5G plays a key role in autonomous vehicle connectivity

According to a new study, connected vehicles bring a new opportunity for communication service provider
25 June 2018 | 172 Shares

Connected cars will rely on a strong 5G network. Source: Pexels

Come to think of it, there are a lot of uses of 5G. Businesses have repeatedly found that 5G infrastructure will help with a significant number of new ideas, and enable many of our emerging technologies such as virtual reality and the Internet of Things (IoT).

According to a recent study by Gartner, there are particularly prominent implications of 5G on autonomous vehicles as well.

5G networks may be as much as 10 times more efficient than 4G networks.

With this new level of network capability, communications service providers (CSPs) can secure future market opportunities with manufacturers of autonomous vehicles in the fields of driver safety and data processing and management, according to Gartner, Inc.

Autonomous vehicles systems and sensors will generate unprecedented amounts of data. This will allow automotive original equipment manufacturers (OEMs) to extract valuable data insights while limiting the associated provisioning costs.

“CSPs have an opportunity to become strategic partners for OEMs by applying 5G capabilities to address autonomous vehicles OEM data growth,” said Jonathan Davenport, Senior Research Analyst at Gartner.

By 2025, it is estimated that autonomous vehicles will upload over 1 terabyte (TB) of vehicle and sensor data per month to the cloud.

This is up from the estimated 30 gigabytes (GB) from advanced connected cars in 2018.

“To seize the opportunity, CSPs need to make sure 5G is included in the design of future vehicles, in the fields of safety and connectivity, where the biggest chances lie,” said Davenport.

5G will also provide passengers of autonomous vehicles with high-quality infotainment services. “As a result, 5G networks make CSPs an important partner for enhanced vehicle systems, be it for safety, data analytics or entertainment,” added Davenport.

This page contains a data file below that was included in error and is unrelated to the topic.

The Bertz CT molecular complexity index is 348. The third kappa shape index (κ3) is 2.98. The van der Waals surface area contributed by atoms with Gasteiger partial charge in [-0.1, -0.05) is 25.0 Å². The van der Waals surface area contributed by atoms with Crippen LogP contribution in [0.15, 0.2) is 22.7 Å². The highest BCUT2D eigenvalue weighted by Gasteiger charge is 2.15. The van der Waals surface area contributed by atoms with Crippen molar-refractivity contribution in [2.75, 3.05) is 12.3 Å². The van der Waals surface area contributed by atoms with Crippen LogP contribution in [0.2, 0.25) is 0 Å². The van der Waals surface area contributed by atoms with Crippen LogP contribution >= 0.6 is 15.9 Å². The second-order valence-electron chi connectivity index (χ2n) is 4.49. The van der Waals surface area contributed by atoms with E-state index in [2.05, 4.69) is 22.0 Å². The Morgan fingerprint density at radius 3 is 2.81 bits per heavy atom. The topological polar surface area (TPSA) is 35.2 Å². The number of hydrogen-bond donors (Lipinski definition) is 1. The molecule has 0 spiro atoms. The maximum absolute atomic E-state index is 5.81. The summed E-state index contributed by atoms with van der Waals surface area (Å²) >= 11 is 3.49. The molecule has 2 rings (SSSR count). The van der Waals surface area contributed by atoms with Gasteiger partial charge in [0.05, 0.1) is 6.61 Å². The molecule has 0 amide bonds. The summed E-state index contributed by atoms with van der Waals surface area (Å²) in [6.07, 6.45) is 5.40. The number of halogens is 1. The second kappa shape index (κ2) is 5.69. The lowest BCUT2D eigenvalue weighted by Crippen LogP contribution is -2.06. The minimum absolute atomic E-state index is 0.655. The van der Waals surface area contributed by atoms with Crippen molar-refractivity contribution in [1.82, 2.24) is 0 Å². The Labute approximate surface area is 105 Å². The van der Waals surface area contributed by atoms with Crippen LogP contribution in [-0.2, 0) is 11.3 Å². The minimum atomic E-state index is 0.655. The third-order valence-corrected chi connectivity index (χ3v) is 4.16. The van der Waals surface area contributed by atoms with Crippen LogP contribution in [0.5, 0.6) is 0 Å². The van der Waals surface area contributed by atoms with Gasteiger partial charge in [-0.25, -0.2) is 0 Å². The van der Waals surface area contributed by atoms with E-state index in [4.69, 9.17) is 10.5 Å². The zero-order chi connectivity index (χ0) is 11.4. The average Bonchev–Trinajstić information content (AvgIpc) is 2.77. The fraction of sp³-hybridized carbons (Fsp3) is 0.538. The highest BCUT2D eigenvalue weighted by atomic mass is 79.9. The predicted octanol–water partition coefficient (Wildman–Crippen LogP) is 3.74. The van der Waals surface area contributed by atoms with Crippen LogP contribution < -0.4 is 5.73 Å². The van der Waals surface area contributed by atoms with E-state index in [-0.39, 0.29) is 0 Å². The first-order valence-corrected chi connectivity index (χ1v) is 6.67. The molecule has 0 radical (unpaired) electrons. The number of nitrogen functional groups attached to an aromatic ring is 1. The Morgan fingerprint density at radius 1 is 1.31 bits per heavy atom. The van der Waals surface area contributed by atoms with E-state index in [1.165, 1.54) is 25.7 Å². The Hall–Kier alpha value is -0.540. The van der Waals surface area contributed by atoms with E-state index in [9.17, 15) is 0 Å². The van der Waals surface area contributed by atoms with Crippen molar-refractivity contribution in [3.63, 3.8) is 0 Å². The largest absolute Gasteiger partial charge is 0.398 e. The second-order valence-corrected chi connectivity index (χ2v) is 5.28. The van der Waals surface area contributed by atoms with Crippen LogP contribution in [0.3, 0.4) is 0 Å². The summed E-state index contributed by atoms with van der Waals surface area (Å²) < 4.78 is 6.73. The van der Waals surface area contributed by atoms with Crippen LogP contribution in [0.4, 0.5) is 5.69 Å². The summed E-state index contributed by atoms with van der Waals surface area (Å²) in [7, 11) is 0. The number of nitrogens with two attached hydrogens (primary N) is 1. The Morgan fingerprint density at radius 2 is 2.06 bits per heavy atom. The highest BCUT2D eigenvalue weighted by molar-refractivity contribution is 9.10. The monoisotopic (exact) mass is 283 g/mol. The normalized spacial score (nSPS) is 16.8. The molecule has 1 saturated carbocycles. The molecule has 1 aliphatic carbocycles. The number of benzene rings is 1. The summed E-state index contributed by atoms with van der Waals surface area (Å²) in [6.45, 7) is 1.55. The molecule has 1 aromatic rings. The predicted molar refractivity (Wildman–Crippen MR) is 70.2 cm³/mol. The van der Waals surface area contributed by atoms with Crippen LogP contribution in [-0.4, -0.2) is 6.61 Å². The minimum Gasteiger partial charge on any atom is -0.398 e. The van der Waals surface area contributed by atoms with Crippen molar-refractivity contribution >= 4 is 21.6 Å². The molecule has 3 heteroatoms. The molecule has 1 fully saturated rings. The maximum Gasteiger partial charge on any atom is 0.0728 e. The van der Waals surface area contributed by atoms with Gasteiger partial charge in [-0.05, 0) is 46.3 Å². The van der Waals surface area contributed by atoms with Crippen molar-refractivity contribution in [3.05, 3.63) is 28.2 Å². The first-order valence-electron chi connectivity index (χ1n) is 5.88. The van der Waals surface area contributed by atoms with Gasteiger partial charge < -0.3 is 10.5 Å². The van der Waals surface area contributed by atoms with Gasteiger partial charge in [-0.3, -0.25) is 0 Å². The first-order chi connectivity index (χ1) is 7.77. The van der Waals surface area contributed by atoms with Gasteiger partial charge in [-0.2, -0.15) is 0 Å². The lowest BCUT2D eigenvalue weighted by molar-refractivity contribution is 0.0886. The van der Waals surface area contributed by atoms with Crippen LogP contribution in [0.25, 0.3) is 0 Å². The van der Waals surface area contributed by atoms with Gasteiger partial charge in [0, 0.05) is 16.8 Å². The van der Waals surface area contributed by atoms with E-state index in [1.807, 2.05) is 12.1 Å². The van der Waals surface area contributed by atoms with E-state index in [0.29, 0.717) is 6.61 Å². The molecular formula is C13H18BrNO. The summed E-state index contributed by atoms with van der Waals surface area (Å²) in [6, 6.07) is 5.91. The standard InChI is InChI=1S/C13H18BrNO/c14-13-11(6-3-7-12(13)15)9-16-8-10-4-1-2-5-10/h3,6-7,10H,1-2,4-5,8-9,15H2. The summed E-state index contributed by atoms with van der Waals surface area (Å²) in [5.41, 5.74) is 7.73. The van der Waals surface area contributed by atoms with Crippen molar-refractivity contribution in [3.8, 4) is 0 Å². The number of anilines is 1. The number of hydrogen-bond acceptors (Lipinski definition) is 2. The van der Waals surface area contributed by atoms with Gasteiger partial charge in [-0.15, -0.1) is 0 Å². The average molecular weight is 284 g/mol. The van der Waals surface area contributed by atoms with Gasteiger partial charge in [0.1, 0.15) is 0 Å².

Further opportunities for 5G technology to expand and enhance autonomous vehicle safety systems exist. This is fostered by regulators’ examination of the safety performance of autonomous vehicles.

Recent incidents involving autonomous vehicles have sparked negative press and underscored the importance of public safety in self-driving cars.

These events have also highlighted the challenges facing the industry to develop autonomous driving systems that can guarantee a safety performance above that of human drivers.

The safe execution of human-led remote control of autonomous vehicles would require the reliability and low latency that 5G networks could provide.

Once initiated, the technology would allow human technicians in remote facilities to assess live video feeds and vehicle diagnostics from autonomous vehicles, and take over driving control virtually.

As the regulatory environment for AVs continues to evolve, regulators will likely begin to require remote control capabilities from autonomous vehicles OEMs or operators to improve safe operation on public roads.

California-based startup Phantom Auto, for example, is developing remote control solutions for AVs using cellular connectivity.

Similarly, Swedish truck and bus OEM Scania has conducted tests with Ericsson of 5G remote control capabilities for its public buses.

“By design, autonomous vehicles cannot rely on mobile networks such as 5G for core functionality but must utilize multiple technologies to meet performance and safety design objectives. Nevertheless, 5G networks will play a crucial role in handling the massive amounts of data generated by autonomous vehicles and their users for all kinds of purposes, including safety, connectivity, and entertainment,” said Davenport.